Being selfish is part of the job.
They are certain types of clients who hire me to help them become more selfish. There are certain types of clients who, when I start talking about how they’re going to have to become selfish to achieve their goals, become almost orgasmic regarding my use of the word, “selfish.” They move in close, lock their eyes upon me and say, “Um, what do you mean, ‘selfish?’ Talk more about being selfish. I want to be selfish! What does it even mean?”
I don’t know; maybe it’s because in my family, I was an only child, but while I was being praised for my empathy as far back as kindergarten, I never had a problem being selfish. (Before you feel sorry for my “sad,” “lonely” childhood of suffering…yeah, don’t you wish. You had to share your toys. I didn’t. )
Nowadays, I don’t wander around saying, “Hey, I’m Carlota, I’m selfish, and yes I will have a double vodka martini, thanks for asking,” but on the other hand, I’ve never had a problem understanding that, in this world, if you want to really achieve your goals, you have to be selfish. You have to put your goals, your journey, ahead of other people’s needs. You have to decide that your dreams are worthy of your time, your commitment, and that you don’t need other people’s permission or acceptance.
This is, in my opinion, especially difficult for many women, who are conditioned, from day one, to put others first, and to be appalled by others who don’t knowingly martyr themselves for the greater good. And yet, I’d argue that people who are selfish enough to believe in their goals, and fight for them, really aren’t selfish in the long run. How many of the men and women, in all walks of life, whom you admire were, more than likely, extremely selfish with their time, in order to bring forth their dreams? Dreams that contributed to us today, enjoying everything from penicillin to flush toilets to Netflix to the plays of Tennessee Williams? On the other hand, how many of us know these people who are (pathologically) compelled to put others ahead of themselves…even as they’re not-so-secretly filled with rage and frustration?
If you’re reading this, and starting to get a romantic look in your eyes, thinking about how glorious it would be to be selfish, and not take on one more project, or be called “amazing” by people who really don’t care about you, even as your own dreams die of malnutrition and neglect…you’re not the only one, Champ. A great way to get started is to go through your monthly calendar, and identify as many as possible of the chores, projects, promises you’ve given to other people. And just realize that every time you say, “yes,” to someone else, you have to say “no” to yourself. You have to say “yes” to your dreams, whether it’s writing, finally, that TV script, or learning how to paint, or learning Chinese. You have to say “yes,” to the realization that you can have dreams that others won’t like or understand…and that’s okay. You have to say “yes,” to taking your dreams seriously. If you’re going to do the things inside you, you must give yourself the time, and energy, and the focus to do these things. Add up all the time you’re spending helping others. You’ll probably be (mildly) horrified.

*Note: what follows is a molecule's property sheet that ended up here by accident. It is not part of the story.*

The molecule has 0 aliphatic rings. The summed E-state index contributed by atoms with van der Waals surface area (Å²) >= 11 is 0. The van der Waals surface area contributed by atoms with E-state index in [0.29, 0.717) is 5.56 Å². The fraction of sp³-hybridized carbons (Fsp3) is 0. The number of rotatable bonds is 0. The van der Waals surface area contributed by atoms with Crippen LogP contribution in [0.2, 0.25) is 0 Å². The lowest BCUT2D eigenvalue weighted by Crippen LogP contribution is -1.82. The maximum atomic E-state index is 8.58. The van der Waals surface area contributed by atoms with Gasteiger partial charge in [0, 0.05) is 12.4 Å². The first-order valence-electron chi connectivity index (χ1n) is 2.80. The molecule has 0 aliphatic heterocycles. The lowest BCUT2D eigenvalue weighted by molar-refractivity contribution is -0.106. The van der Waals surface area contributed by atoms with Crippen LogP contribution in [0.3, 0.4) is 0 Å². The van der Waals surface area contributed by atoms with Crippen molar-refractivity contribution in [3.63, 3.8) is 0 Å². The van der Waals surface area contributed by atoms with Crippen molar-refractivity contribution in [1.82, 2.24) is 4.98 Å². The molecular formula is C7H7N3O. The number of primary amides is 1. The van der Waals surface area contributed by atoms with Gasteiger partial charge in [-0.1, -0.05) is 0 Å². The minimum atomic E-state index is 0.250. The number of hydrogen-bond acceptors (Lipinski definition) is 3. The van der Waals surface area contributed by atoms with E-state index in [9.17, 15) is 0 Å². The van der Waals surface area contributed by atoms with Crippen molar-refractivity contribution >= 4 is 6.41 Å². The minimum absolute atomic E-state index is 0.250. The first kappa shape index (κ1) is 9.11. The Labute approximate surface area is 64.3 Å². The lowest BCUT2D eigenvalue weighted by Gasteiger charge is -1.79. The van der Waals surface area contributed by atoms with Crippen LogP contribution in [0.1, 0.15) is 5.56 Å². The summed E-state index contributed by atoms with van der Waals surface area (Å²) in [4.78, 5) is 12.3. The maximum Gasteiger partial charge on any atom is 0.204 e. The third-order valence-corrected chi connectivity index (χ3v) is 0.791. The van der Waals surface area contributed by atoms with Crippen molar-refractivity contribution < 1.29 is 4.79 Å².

Now, you’re going to have to start saying no. Choose even 2 projects, every week, that you can, politely, graciously, leave. I know, Sunshine: if you’re a die-hard people-pleaser, you’re going to be sick to your stomach saying no; you’re going to feel like a serial killer. But you aren’t. You are a good person. I promise. (This might also be a good time to think about why it’s so easy for you to negate your own hopes and dreams….) Pick up the phone, apologize, and be firm. Don’t negotiate, don’t make excuses, don’t get sucked into doing anything else, simply apologize in a polite manner and move on. You really can do this. You might also consider what it says about how you may see yourself, if you believe that you have to please the whole world, in order to prove to yourself that you’re worthy.
Now that you have some free time, start thinking about your own goals. Relax. I didn’t say “achieve” your goals, I said, “start thinking.” Start taking your goals seriously. Start being selfish.
(Want some help? Leave me a note in the comments, or you can always shoot me an email at firstname.lastname@example.org.)
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